981-1,000 of 1,002 results  for:

  • Chordophones (Stringed Instruments) x
Clear all

Article

Article

Withers  

Charles Beare

revised by Philip J. Kass

English family of violin makers, repairers and dealers . Edward Withers (i) (1808–75) founded his firm in London by purchasing that of R. and W. Davis in 1846. Davis had been associated with the well-known violin maker John Frederick Lott, with whom Withers had clearly studied. Withers's output was considerable and of fine quality; for a time he employed Charles Adolphe Maucotel and Charles Boullangier, émigrés from France. The premises were at 31 Coventry Street.

Edward Withers (ii) (1844–1915) was apprenticed to his father at an early age, also working with Lott. Like his father, he copied the work of Stradivari and Guarneri (mainly the latter) and it is said that he made about 200 instruments in addition to his repair work. In 1878 the business moved to 22 Wardour Street, where it has remained; on the death of Edward Withers (ii) it was continued by his three sons, Edward Sidney Munns Withers (...

Article

Edwin M. Ripin

revised by John Koster

[tuning pins] (Fr. chevilles; Ger. Stimmwirbeln)

The turnable metal pegs around which one end of the strings of a piano, harpsichord, clavichord, zither, European harp etc. are wound. They are turned to increase or decrease tension on the strings, thereby raising or lowering their pitch and enabling the instrument to be tuned. In modern instruments, the wrest pins are made of hardened steel, have accurately formed square heads that fit an appropriate tuning-key or ‘hammer’, are finely threaded at the end to be inserted into the Wrest plank or other part into which they are driven (in harps they pass through the neck), and have a hole through which the end of the string passes before being wound on to the pin. Earlier wrest pins were forged from round iron rod and the head formed by flattening on an anvil; the opposite end, usually slightly tapered, is not threaded, although it may be lightly knurled. These pins were not drilled to accept the end of the string, but the softer wire formerly used for strings could be wound directly on to the pins. In general, early wrest pins are far smaller in diameter than those used on modern pianos, since the string tension was much smaller – approximately 10 kg at the beginning of the 19th century compared with about 75 kg today. In pianos there have since the 18th century been occasional attempts, none lasting, to replace wrest pins with a machine screw mechanism: the end of the string is attached to one end of a threaded pin that passes horizontally through the wrest plank; the pin’s other end protrudes and is secured by a nut which is turned with a spanner....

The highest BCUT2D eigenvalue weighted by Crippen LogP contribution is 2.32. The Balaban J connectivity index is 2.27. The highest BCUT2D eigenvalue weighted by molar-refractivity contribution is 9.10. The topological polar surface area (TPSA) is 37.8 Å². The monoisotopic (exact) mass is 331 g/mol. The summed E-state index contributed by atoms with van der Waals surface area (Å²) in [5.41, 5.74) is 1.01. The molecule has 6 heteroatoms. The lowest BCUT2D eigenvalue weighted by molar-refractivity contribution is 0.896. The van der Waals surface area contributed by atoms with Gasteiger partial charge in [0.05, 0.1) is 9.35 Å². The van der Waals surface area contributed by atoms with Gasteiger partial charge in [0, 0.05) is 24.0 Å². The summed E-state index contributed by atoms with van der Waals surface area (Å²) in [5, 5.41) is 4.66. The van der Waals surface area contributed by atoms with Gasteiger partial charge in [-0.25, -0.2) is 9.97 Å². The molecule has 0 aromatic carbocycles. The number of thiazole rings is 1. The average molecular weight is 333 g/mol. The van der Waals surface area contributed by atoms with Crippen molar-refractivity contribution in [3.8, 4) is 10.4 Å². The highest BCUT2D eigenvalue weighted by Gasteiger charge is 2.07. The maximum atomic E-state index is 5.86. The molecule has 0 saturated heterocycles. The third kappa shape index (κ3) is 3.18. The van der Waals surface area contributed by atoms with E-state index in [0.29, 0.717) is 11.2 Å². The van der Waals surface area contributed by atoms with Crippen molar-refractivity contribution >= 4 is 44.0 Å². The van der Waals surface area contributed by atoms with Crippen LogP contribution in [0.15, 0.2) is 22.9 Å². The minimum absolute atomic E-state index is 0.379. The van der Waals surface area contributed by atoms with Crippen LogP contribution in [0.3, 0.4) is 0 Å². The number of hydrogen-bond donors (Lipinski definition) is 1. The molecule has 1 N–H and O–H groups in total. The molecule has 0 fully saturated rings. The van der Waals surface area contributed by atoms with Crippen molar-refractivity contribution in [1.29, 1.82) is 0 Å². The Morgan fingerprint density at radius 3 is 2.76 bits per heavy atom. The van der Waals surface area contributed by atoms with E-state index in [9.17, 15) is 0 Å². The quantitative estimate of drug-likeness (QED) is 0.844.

Article

Cynthia Adams Hoover, Roslyn Rensch and Hugh Davies

American firm of instrument makers and dealers of German origin.

Cynthia Adams Hoover

(Franz) Rudolph Wurlitzer (b Schöneck, Saxony, 31 Jan 1831; d Cincinnati, 14 Jan 1914) came to the USA in 1853; he settled in Cincinnati and began dealing in musical instruments in addition to working in a local bank. It is likely that he was one of a long line of Saxon instrument makers, beginning with Heinrich Wurlitzer (1595–1656), a lute maker. By 1860 he had a thriving trade and is said to have been a leading supplier of military wind instruments and drums during the Civil War. In 1865 he opened a branch in Chicago and in 1872 joined his brother Anton to form the partnership of Rudolph Wurlitzer & Bro. On 25 March 1890 the firm was incorporated as the Rudolph Wurlitzer Company. Rudolph served as president of the corporation from 1890 to 1912...